On Tuesday, May 28, the PA Chamber sent a memo to state House members asking for their support of the proposed Fair Enforcement of Labor Anti-Injunction Act. The soon-to-be-introduced bill would address situations in which individuals have committed an unlawful act during a labor-related protest and violated an injunction. Under the bill, those disobeying the injunction could be held responsible for any incurred enforcement costs.
The legislation is necessary because while Pennsylvania's Labor Anti-Injunction Act protects the right to stage protests against businesses, such as forming picket lines, the law does not afford protestors the right to do things that would harm the business or disrupt daily operations. When these unlawful acts do occur, a judge may respond with an injunction that directs the local county sheriff to order the protestors to cease their activity. Unfortunately, those injunctions can sometimes be ignored, leaving the business with little recourse and significant expenses if constant enforcement is necessary. The proposed legislation would not affect anyone lawfully protesting against a business with which they have a dispute. It would, however, hold individuals or groups who unlawfully disrupt a business's operations and disobey a court-ordered injunction accountable for the financial repercussions of their actions. The proposal is sponsored by state Rep. Steve Bloom, R-Cumberland. PA Chamber of Business and Industry Sentinel
Roku Inc., the streaming video device maker, said Wednesday that it has raised $60 million in its sixth round of funding. Media giant Hearst Corp. and an unnamed institutional investor joined existing backers such as News Corp. and its subsidiary British Sky Broadcasting in the round. Roku's service offers an alternative to broadcast, cable and satellite television and first supported Netflix viewing five years ago. The funding round brings the total raised to date to $140 million and comes as the battle for the living room heats up as traditional pay-TV subscriptions stagnate in the U.S. Apple CEO Tim Cook told the All Things D conference Tuesday that his company has a "grand vision" for remaking TV. Microsoft Corp. last week unveiled a new gaming console, the Xbox One, that lets users can flip through channels using voice commands. Roku says the funding will help it develop its video-streaming software and services business. It has sold more than 5 million devices in the U.S. since its founding in 2008. That compares with about 13 million for Apple Inc.'s Apple TV, a box that also lets people watch video from the Internet on their TVs.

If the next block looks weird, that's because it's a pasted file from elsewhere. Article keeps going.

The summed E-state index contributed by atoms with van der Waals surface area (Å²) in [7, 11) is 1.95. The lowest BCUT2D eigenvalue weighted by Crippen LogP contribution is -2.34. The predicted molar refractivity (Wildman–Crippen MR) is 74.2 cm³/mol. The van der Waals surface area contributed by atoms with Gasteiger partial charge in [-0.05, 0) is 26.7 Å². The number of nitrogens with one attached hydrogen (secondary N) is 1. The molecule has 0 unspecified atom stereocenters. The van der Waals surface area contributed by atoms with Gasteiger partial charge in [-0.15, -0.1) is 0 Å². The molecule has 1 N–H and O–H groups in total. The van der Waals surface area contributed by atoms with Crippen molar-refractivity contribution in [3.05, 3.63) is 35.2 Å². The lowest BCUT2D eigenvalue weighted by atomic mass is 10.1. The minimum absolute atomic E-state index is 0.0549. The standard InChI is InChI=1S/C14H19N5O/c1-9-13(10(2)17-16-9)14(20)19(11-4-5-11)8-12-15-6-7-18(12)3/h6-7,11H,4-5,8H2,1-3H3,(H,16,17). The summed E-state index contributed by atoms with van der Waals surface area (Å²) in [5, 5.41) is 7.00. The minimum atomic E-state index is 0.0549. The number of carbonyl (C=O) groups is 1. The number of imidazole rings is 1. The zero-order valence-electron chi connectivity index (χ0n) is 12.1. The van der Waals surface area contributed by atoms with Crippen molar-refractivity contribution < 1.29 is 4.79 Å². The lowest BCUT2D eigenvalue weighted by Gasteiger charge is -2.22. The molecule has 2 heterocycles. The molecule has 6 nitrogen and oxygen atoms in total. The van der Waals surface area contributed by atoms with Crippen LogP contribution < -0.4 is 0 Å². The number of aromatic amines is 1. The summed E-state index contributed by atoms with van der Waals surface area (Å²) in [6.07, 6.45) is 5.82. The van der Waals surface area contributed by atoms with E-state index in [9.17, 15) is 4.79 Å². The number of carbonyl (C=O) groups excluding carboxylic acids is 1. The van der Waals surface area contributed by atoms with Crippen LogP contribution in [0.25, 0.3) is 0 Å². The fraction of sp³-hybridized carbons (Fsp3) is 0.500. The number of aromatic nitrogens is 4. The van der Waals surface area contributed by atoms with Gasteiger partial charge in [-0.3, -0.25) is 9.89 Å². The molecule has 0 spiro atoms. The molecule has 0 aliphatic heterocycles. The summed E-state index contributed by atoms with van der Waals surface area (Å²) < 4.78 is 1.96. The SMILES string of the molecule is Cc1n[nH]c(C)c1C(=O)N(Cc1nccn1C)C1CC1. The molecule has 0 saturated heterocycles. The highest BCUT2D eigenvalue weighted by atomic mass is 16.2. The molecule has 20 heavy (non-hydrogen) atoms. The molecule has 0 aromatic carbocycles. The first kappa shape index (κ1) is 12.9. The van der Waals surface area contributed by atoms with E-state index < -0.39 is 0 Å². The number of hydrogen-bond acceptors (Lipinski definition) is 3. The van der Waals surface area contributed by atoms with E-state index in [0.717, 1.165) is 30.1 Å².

Netflix will join the Nasdaq 100 index next month. The Los Gatos, Calif., company will replace Perrigo Co., a maker of over-the-counter drugs. Perrigo announced last week that it is transferring its stock listing to the New York Stock Exchange from the Nasdaq. Netflix said that in addition to the Nasdaq 100, it will join the Nasdaq 100 Equal Weighted Index and the Nasdaq 100 Ex-Technology Sector Index before the market opens Thursday. Shares of Netflix Inc. stock added 34 cents to $223 in premarket trading on Friday. Its shares have more than doubled in value so far this year and a move to the Nasdaq 100 probably won't hurt, either, with some investment funds requiring a percentage of capital be placed there. Associated Press
Quotable: "Actually, I had dated her roommate before. Her roommate canceled a date because she had cut her foot or something. So I said, would you mind if I take Sue to the movie? That was it." - Gov. Corbett, in a new "Out & About" video on Philly.com, explaining how he met his wife in college. Philadelphia Daily News